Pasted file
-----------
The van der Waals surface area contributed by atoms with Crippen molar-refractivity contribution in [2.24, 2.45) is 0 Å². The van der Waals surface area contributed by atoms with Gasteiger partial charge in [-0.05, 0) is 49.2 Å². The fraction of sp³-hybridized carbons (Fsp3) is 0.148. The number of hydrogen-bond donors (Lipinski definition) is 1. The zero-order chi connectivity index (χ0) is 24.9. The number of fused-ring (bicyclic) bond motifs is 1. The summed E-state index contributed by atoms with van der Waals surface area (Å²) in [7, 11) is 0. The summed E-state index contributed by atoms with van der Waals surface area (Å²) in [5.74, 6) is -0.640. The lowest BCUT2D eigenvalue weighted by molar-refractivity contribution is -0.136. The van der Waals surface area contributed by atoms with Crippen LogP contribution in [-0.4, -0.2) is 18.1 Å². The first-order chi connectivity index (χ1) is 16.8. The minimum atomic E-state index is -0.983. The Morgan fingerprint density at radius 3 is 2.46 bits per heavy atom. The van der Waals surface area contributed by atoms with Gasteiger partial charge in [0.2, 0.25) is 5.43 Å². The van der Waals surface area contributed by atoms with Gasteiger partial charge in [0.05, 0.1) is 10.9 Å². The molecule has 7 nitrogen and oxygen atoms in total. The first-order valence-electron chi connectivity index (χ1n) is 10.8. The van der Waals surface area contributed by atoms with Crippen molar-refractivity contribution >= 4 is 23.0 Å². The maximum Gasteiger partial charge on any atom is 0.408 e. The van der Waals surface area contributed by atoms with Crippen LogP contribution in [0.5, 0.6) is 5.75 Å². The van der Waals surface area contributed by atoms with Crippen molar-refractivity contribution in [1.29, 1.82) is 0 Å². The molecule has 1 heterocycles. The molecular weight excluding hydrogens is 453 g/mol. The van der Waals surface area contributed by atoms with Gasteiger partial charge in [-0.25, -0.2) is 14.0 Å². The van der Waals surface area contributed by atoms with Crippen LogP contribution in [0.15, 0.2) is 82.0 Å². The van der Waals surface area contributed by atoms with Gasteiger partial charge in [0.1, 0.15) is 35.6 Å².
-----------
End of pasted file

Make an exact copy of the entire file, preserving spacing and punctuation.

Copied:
The van der Waals surface area contributed by atoms with Crippen molar-refractivity contribution in [2.24, 2.45) is 0 Å². The van der Waals surface area contributed by atoms with Gasteiger partial charge in [-0.05, 0) is 49.2 Å². The fraction of sp³-hybridized carbons (Fsp3) is 0.148. The number of hydrogen-bond donors (Lipinski definition) is 1. The zero-order chi connectivity index (χ0) is 24.9. The number of fused-ring (bicyclic) bond motifs is 1. The summed E-state index contributed by atoms with van der Waals surface area (Å²) in [7, 11) is 0. The summed E-state index contributed by atoms with van der Waals surface area (Å²) in [5.74, 6) is -0.640. The lowest BCUT2D eigenvalue weighted by molar-refractivity contribution is -0.136. The van der Waals surface area contributed by atoms with Crippen LogP contribution in [-0.4, -0.2) is 18.1 Å². The first-order chi connectivity index (χ1) is 16.8. The minimum atomic E-state index is -0.983. The Morgan fingerprint density at radius 3 is 2.46 bits per heavy atom. The van der Waals surface area contributed by atoms with Gasteiger partial charge in [0.2, 0.25) is 5.43 Å². The van der Waals surface area contributed by atoms with Gasteiger partial charge in [0.05, 0.1) is 10.9 Å². The molecule has 7 nitrogen and oxygen atoms in total. The first-order valence-electron chi connectivity index (χ1n) is 10.8. The van der Waals surface area contributed by atoms with Crippen molar-refractivity contribution >= 4 is 23.0 Å². The maximum Gasteiger partial charge on any atom is 0.408 e. The van der Waals surface area contributed by atoms with Crippen LogP contribution in [0.5, 0.6) is 5.75 Å². The van der Waals surface area contributed by atoms with Crippen molar-refractivity contribution in [1.29, 1.82) is 0 Å². The molecule has 1 heterocycles. The molecular weight excluding hydrogens is 453 g/mol. The van der Waals surface area contributed by atoms with Gasteiger partial charge in [-0.25, -0.2) is 14.0 Å². The van der Waals surface area contributed by atoms with Crippen LogP contribution in [0.15, 0.2) is 82.0 Å². The van der Waals surface area contributed by atoms with Gasteiger partial charge in [0.1, 0.15) is 35.6 Å².